I recently had a very interesting conversation with a programme director of a large IT company based in the UK.
During the conversation, he asked me, “Why do Projects Fail?”, this is a question that I hear quite often, but before I gave my opinion, a little voice in my head said, “The question should be, why do we ALLOW projects to fail?”
I believe there is a subtle but important difference here. By asking the question, “why do projects fail?”, it allows us to believe that a project has a mind of its own and distance ourselves from the responsibility of failure.
When we ask, “Why do we allow projects to fail?” we immediately remind ourselves that we are responsible for the success or failure of that project.
If the project’s stakeholders are to take their responsibility seriously, then no project should start until all the stakeholders understand exactly why the project is needed and how they will benefit from it. They should also take some time to reflect on the lessons learned from previous projects.
However, to answer my own question, I believe that most projects fail because of a combination of the items below, as identified in Bayard’s ‘Applied Project Management course’:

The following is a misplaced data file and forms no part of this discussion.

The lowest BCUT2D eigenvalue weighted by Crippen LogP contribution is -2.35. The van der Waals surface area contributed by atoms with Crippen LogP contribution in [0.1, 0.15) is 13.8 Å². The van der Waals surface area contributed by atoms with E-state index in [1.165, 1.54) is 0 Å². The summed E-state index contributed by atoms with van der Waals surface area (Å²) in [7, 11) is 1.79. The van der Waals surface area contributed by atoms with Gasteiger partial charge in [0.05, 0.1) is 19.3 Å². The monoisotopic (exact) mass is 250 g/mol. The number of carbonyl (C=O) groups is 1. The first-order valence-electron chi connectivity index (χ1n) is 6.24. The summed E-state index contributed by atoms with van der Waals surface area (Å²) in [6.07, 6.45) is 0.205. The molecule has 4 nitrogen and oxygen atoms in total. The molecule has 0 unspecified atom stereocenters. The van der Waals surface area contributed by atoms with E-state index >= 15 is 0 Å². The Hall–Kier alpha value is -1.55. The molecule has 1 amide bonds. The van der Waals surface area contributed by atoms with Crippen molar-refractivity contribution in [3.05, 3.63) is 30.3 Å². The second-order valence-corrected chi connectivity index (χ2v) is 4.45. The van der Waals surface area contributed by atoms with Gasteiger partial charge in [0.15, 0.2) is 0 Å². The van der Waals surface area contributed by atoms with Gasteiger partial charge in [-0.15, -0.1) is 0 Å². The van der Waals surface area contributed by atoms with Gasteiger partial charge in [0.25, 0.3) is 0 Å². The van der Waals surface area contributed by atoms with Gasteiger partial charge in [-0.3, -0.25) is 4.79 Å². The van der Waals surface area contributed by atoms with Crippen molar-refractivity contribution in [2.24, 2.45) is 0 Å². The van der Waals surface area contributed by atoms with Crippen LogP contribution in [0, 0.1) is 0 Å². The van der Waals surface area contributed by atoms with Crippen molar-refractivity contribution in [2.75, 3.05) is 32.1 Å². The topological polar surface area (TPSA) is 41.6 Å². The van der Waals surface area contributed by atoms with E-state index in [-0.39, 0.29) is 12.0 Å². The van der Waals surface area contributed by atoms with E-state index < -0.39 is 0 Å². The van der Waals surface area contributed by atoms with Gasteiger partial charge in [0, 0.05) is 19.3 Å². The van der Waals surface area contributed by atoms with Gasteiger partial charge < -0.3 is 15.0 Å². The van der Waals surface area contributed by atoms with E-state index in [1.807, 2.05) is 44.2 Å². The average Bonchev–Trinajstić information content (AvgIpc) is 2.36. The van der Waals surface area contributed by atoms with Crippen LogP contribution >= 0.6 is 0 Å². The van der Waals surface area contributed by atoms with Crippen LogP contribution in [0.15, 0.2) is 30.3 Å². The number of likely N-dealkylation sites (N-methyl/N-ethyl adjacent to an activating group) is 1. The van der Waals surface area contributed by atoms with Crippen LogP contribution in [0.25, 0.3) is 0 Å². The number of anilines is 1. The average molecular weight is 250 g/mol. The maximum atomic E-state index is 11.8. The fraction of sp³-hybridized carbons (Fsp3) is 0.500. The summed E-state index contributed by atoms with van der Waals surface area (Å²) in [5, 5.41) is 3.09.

- The objective (the ‘why’) is not well defined.
- People lose sight of the objective.
- The objective is not supported by the stakeholders.
- ‘Buy in’ is essential.
- Clear & measurable goals were not defined.
- Testing was not considered in line with requirements/goals.
- How will we measure our results against our goals?
- Upon delivery
- At delivery
- X months after delivery
- Resources are inaccurately estimated (out of budget &/or time).
- Resources are not sufficiently committed (engaged).
- Poor (inaccurate) status reporting.
My advice is to take your time to get a positive attitude right from the start, with everyone understanding exactly WHY the project is needed.
And when a project isn’t working, then stop it. It is much less costly to swallow ones’ pride than to continue with eyes wide shut.
Until next time.